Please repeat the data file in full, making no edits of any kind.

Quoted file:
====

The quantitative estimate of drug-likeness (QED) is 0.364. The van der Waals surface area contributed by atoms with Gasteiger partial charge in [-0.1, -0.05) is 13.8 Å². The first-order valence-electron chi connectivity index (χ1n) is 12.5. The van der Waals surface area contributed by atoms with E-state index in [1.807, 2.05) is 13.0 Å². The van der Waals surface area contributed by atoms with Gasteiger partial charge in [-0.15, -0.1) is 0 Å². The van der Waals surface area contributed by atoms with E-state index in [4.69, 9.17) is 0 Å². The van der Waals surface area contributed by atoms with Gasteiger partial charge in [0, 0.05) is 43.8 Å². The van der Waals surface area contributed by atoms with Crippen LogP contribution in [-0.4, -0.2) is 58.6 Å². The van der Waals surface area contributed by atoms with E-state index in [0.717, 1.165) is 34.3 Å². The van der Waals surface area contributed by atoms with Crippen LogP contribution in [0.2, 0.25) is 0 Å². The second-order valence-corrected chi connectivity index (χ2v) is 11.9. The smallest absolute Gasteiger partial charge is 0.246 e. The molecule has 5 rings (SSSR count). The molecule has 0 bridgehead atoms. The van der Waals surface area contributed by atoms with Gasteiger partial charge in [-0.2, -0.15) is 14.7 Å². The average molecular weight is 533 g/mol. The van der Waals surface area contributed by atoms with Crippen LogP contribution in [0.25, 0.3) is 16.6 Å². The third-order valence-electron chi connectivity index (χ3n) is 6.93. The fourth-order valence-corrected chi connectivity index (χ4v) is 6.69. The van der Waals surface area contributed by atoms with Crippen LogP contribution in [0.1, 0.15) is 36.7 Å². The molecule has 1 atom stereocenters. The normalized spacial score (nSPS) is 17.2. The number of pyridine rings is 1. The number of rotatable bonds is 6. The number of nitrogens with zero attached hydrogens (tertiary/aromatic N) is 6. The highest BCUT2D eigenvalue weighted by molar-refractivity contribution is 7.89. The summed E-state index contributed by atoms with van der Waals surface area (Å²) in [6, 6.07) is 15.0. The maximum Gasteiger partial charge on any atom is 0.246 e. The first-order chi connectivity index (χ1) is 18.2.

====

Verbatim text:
The quantitative estimate of drug-likeness (QED) is 0.364. The van der Waals surface area contributed by atoms with Gasteiger partial charge in [-0.1, -0.05) is 13.8 Å². The first-order valence-electron chi connectivity index (χ1n) is 12.5. The van der Waals surface area contributed by atoms with E-state index in [1.807, 2.05) is 13.0 Å². The van der Waals surface area contributed by atoms with Gasteiger partial charge in [-0.15, -0.1) is 0 Å². The van der Waals surface area contributed by atoms with E-state index in [4.69, 9.17) is 0 Å². The van der Waals surface area contributed by atoms with Gasteiger partial charge in [0, 0.05) is 43.8 Å². The van der Waals surface area contributed by atoms with Crippen LogP contribution in [-0.4, -0.2) is 58.6 Å². The van der Waals surface area contributed by atoms with E-state index in [0.717, 1.165) is 34.3 Å². The van der Waals surface area contributed by atoms with Crippen LogP contribution in [0.2, 0.25) is 0 Å². The second-order valence-corrected chi connectivity index (χ2v) is 11.9. The smallest absolute Gasteiger partial charge is 0.246 e. The molecule has 5 rings (SSSR count). The molecule has 0 bridgehead atoms. The van der Waals surface area contributed by atoms with Gasteiger partial charge in [-0.2, -0.15) is 14.7 Å². The average molecular weight is 533 g/mol. The van der Waals surface area contributed by atoms with Crippen LogP contribution in [0.25, 0.3) is 16.6 Å². The third-order valence-electron chi connectivity index (χ3n) is 6.93. The fourth-order valence-corrected chi connectivity index (χ4v) is 6.69. The van der Waals surface area contributed by atoms with Crippen LogP contribution in [0.1, 0.15) is 36.7 Å². The molecule has 1 atom stereocenters. The normalized spacial score (nSPS) is 17.2. The number of pyridine rings is 1. The number of rotatable bonds is 6. The number of nitrogens with zero attached hydrogens (tertiary/aromatic N) is 6. The highest BCUT2D eigenvalue weighted by molar-refractivity contribution is 7.89. The summed E-state index contributed by atoms with van der Waals surface area (Å²) in [6, 6.07) is 15.0. The maximum Gasteiger partial charge on any atom is 0.246 e. The first-order chi connectivity index (χ1) is 18.2.